Before you judge Silver Fern Farms or the declining stock numbers or the workforce, take a minute to consider these facts, historical events and the inter-generational dedication of the district’s men and women for almost 120 years.
Going back some years when Charlotte Stephens took over from Joe Butchard as the new manager of the Fairton plant, she inherited a workforce that had pride and efficiency in their mind-set.
It came from having long seasons of work, a management structure which strived to be continuously financially prudent, and a healthy working relationship with union secretary Darcy Lysaght which enabled an environment of mutual respect and a willingness to overcome issues.
Fairton was close to the top of the pecking order within the SFF group in many of the key performance indicators (KPIs).
The plant and machinery was maintained to under budget to an exceptional standard by a highly skilled team.
Fairton was smashing it out there and everyone was on board for the ride with a combined vision of productivity and quality.
Back then, the stable experienced, workforce was a huge asset in an industry where employee churn/turnover was the norm.
SFF wanted to grab a huge market share of the ever increasing bobby calf market and came to the union with a proposal for the bobby calf season only.
Farmers were offered a seven-day pick up and seven-day kills, but without the current overtime payments that were within the employment contract.
So it was to do away with some allowances and double time and work a six-day roster with payments in the weekends capped at time and a half.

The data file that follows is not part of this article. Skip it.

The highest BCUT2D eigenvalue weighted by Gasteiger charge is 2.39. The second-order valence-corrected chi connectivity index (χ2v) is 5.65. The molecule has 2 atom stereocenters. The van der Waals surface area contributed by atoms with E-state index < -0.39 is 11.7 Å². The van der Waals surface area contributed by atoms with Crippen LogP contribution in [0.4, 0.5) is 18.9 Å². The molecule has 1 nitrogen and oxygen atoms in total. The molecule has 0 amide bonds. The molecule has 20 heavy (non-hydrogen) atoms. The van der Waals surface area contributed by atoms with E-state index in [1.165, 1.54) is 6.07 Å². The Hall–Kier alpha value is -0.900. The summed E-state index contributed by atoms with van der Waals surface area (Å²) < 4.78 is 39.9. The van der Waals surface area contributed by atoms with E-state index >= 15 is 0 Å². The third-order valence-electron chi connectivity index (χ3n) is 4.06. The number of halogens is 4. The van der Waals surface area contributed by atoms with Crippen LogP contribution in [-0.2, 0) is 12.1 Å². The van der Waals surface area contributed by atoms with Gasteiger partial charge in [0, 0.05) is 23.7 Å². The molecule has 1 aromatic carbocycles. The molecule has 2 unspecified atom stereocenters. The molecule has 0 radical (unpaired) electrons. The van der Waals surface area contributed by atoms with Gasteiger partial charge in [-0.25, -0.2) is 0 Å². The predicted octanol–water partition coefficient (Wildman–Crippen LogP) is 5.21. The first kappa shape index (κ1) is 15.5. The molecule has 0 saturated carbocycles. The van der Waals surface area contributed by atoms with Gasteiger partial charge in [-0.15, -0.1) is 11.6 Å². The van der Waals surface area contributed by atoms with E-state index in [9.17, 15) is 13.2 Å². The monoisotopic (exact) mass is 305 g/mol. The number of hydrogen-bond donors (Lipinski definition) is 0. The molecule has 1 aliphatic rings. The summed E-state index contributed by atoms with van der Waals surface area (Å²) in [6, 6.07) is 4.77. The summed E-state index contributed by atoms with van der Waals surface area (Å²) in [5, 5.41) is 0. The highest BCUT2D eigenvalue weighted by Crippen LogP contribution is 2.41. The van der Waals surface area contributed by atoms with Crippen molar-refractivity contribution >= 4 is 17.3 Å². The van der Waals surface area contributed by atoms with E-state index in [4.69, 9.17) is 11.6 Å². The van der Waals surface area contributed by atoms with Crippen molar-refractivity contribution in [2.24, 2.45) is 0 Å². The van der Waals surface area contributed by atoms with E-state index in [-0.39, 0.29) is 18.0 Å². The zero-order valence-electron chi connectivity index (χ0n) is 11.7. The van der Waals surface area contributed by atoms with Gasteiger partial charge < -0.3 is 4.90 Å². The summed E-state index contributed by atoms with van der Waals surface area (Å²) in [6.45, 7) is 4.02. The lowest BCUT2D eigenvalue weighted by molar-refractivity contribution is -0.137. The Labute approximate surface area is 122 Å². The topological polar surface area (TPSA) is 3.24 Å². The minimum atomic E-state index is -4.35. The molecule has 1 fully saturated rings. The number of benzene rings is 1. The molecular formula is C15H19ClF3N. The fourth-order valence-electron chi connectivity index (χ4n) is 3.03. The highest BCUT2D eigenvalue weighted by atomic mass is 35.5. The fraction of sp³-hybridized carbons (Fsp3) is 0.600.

Some allowances were also to be dropped and the start times would be variable.
The union resolved that all stock would be killed each day regardless of numbers. The union got agreement from the workers and it went ahead.
Some workers that season worked six weeks straight and some were doing 14 days on one day off, in an industry where physicality is the norm.
Then next year SFF came again with another proposal – they wanted a later start time of up to 10am and to drop allowances for travel and meal monies and a 2 per cent decrease in holiday pay that was in the agreement.
The union got agreement from the workforce and the calf season went ahead.
The next year SFF management came back with a proposal to start at midday and finish somewhere around 9pm or later, and to drop all remaining allowances.
The union asked for all possible changes management had on the plate; the latest start times and any other compromises required of workers to make, to avoid coming each year with changes that drove frustration and angst in the workforce.
The response was the midday start would be the last request.
Again the union sought and got agreement from the workers and it went ahead.
Early in the following year and new brat on the block for SFF Jason Graham reared his head and reputation to try and rewrite all agreements on the calf kill contract and do away with up to 23 different clauses – seniority, sick pay and working hours could be interrupted each day with up to a three-hour wait for a stock truck to arrive with no pay, decreased numbers working on the chain and speed increased above the industry practice.
This equated to longer working days for less pay in all departments, different start times each day and all overtime rates cut.
So Graham’s wish list went on.
Not only were the various departmental union delegates disgusted at the proposal but the manager was a reluctant player.
We later found out she had little faith in ever being able to get agreement when the existing workers had done everything asked of them.
Stephens resigned with a word of warning; the SFF culture had changed.
We knew the game was changing, but why?
Like clockwork, management returned with yet another proposal the following season, this time proposing a 2pm start time and no overtime in the weekends meaning a flat pay rate for all.
The threat was agree or we take the bobby kill to Pareora.
Fairton, Pareora and Finegand in Balclutha all voted together as we are all in the same collective.